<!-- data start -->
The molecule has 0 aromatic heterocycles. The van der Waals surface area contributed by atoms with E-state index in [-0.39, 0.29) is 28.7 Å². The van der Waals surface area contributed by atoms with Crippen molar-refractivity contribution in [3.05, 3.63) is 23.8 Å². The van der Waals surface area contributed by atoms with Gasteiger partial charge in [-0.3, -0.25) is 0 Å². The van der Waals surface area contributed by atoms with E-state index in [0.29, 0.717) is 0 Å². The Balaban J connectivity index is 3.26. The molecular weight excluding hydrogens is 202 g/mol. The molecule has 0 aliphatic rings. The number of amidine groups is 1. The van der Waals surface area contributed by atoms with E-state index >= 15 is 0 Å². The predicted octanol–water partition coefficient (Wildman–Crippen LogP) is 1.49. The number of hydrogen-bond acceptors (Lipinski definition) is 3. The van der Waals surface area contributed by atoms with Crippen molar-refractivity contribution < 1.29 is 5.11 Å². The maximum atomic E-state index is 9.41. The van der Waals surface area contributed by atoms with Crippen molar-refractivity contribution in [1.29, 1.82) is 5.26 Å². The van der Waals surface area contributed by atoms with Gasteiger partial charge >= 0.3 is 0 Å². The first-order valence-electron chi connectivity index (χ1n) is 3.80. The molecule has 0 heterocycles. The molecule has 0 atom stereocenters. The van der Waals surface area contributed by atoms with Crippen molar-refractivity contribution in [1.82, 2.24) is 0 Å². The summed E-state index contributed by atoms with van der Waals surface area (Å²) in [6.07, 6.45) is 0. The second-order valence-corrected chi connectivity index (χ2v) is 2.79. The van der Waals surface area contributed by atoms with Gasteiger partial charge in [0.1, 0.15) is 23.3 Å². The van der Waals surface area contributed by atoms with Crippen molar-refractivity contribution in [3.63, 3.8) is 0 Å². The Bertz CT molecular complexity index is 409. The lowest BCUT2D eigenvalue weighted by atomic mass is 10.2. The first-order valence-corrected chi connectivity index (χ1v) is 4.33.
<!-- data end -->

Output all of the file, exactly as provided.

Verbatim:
The molecule has 0 aromatic heterocycles. The van der Waals surface area contributed by atoms with E-state index in [-0.39, 0.29) is 28.7 Å². The van der Waals surface area contributed by atoms with Crippen molar-refractivity contribution in [3.05, 3.63) is 23.8 Å². The van der Waals surface area contributed by atoms with Gasteiger partial charge in [-0.3, -0.25) is 0 Å². The van der Waals surface area contributed by atoms with E-state index in [0.29, 0.717) is 0 Å². The Balaban J connectivity index is 3.26. The molecular weight excluding hydrogens is 202 g/mol. The molecule has 0 aliphatic rings. The number of amidine groups is 1. The van der Waals surface area contributed by atoms with E-state index >= 15 is 0 Å². The predicted octanol–water partition coefficient (Wildman–Crippen LogP) is 1.49. The number of hydrogen-bond acceptors (Lipinski definition) is 3. The van der Waals surface area contributed by atoms with Crippen molar-refractivity contribution < 1.29 is 5.11 Å². The maximum atomic E-state index is 9.41. The van der Waals surface area contributed by atoms with Crippen molar-refractivity contribution in [1.29, 1.82) is 5.26 Å². The van der Waals surface area contributed by atoms with Gasteiger partial charge >= 0.3 is 0 Å². The first-order valence-electron chi connectivity index (χ1n) is 3.80. The molecule has 0 heterocycles. The molecule has 0 atom stereocenters. The van der Waals surface area contributed by atoms with Crippen molar-refractivity contribution in [1.82, 2.24) is 0 Å². The summed E-state index contributed by atoms with van der Waals surface area (Å²) in [6.07, 6.45) is 0. The second-order valence-corrected chi connectivity index (χ2v) is 2.79. The van der Waals surface area contributed by atoms with Gasteiger partial charge in [0.1, 0.15) is 23.3 Å². The van der Waals surface area contributed by atoms with Crippen molar-refractivity contribution in [3.63, 3.8) is 0 Å². The Bertz CT molecular complexity index is 409. The lowest BCUT2D eigenvalue weighted by atomic mass is 10.2. The first-order valence-corrected chi connectivity index (χ1v) is 4.33.